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01-06-2010 | Mental health | Article

Care for schizophrenia improving

Abstract

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MedWire News: Between 1996 and 2005 schizophrenia was diagnosed earlier, use of polypharmacy for the illness increased, and outpatient visits became more frequent, Danish study results show.

Over the same period, the number of hospital admissions and bed days decreased, as did the proportion of patients who were institutionalized.

The findings paint an “encouraging” picture of care, the researchers say, but they caution that further studies are needed to determine the relationship between earlier diagnosis, treatment type, and outcomes.

Jimmi Nielsen (Aalborg Psychiatric Hospital, Denmark) and colleagues reviewed data on all newly diagnosed patients with schizophrenia (n=13,600) in a Danish cohort between 1996 and 2005.

They looked at prescriptions, medical charts, and hospital records in the first year after diagnosis.

During the study period there was a significant decrease in the mean age at schizophrenia diagnosis, from 35.1 years in 1996 to 31.3 years in 2005. The decrease was especially pronounced in females, falling from 38.3 to 32.0 years.

The percentage of patients filling at least one antipsychotic prescription within the first year increased from 67.2% to 80.7% during the study period, with prescription of second-generation antipsychotics increasing from 15.3% to 89.2% and antipsychotic polypharmacy increasing from 33.3% to 56.2%.

Notably, the proportion of patients receiving antidepressants increased from 24.3% to 40.6%.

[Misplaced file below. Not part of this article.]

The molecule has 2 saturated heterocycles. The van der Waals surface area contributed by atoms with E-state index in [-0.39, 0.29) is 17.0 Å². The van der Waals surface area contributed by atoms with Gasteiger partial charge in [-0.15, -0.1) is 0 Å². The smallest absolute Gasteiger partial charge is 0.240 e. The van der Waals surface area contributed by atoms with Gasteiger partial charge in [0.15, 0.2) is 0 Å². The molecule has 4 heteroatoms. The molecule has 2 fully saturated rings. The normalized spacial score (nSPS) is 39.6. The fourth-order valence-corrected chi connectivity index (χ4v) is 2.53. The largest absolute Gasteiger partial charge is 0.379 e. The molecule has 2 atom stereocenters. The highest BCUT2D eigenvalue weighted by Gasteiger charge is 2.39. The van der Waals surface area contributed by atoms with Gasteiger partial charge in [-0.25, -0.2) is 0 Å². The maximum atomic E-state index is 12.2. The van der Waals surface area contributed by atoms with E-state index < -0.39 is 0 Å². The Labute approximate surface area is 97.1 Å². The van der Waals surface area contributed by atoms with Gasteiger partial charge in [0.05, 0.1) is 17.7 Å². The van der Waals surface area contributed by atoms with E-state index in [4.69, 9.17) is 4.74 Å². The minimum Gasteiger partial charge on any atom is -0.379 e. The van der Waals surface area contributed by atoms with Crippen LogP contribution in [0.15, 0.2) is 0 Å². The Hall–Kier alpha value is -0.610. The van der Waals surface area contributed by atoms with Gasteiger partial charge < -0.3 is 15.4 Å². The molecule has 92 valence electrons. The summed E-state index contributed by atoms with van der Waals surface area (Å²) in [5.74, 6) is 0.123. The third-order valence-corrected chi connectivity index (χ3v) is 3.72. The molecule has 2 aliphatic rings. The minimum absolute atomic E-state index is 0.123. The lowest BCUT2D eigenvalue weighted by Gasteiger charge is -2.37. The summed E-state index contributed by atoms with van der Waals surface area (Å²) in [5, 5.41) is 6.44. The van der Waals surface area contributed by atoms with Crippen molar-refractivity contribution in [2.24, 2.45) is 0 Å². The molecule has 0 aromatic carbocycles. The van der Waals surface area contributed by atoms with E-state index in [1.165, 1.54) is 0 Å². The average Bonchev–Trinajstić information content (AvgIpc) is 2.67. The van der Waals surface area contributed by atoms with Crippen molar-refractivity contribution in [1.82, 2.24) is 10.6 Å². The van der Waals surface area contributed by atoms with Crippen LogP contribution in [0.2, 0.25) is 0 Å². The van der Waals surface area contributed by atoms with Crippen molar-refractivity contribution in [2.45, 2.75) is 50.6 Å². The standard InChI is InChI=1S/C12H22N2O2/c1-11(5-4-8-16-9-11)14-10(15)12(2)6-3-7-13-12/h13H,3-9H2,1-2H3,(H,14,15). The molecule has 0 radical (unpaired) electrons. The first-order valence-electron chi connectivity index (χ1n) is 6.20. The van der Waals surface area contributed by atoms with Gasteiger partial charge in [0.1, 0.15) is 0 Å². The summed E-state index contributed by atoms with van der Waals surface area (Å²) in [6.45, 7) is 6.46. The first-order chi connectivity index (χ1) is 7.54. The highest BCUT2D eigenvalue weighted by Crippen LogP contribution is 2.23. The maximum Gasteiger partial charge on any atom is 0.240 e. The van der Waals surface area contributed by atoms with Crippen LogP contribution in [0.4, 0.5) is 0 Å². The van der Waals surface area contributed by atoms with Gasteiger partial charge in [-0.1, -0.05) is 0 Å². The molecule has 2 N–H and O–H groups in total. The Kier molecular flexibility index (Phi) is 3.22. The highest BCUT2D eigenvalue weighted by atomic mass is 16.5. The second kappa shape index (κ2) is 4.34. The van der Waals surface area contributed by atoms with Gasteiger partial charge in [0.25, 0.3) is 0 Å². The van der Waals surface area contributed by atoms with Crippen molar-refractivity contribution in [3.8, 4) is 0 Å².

There were significant decreases in the mean number of psychiatric admissions in the first year (from 1.6 to 1.4), the proportion of patients requiring inpatient treatment (80.3% to 74.2%), and the number of bed days.

The mean number of outpatient contacts per patient increased from 10.2 to 21.4, and the percentage of patients living in a board-and-care institution decreased from 5.6% to 4.4%, as did the proportion of patients living alone (from 81.3% to 77.3%).

“In light of these results, further, prospective studies are needed to determine the relationship between earlier diagnosis, treatment type and intensity and outcomes in first-episode schizophrenia,” Nielsen and colleagues comment in the journal Acta Psychiatrica Scandinavica.

MedWire (www.medwire-news.md) is an independent clinical news service provided by Current Medicine Group, a trading division of Springer Healthcare Limited. © Springer Healthcare Ltd; 2010

By Andrew Czyzewski

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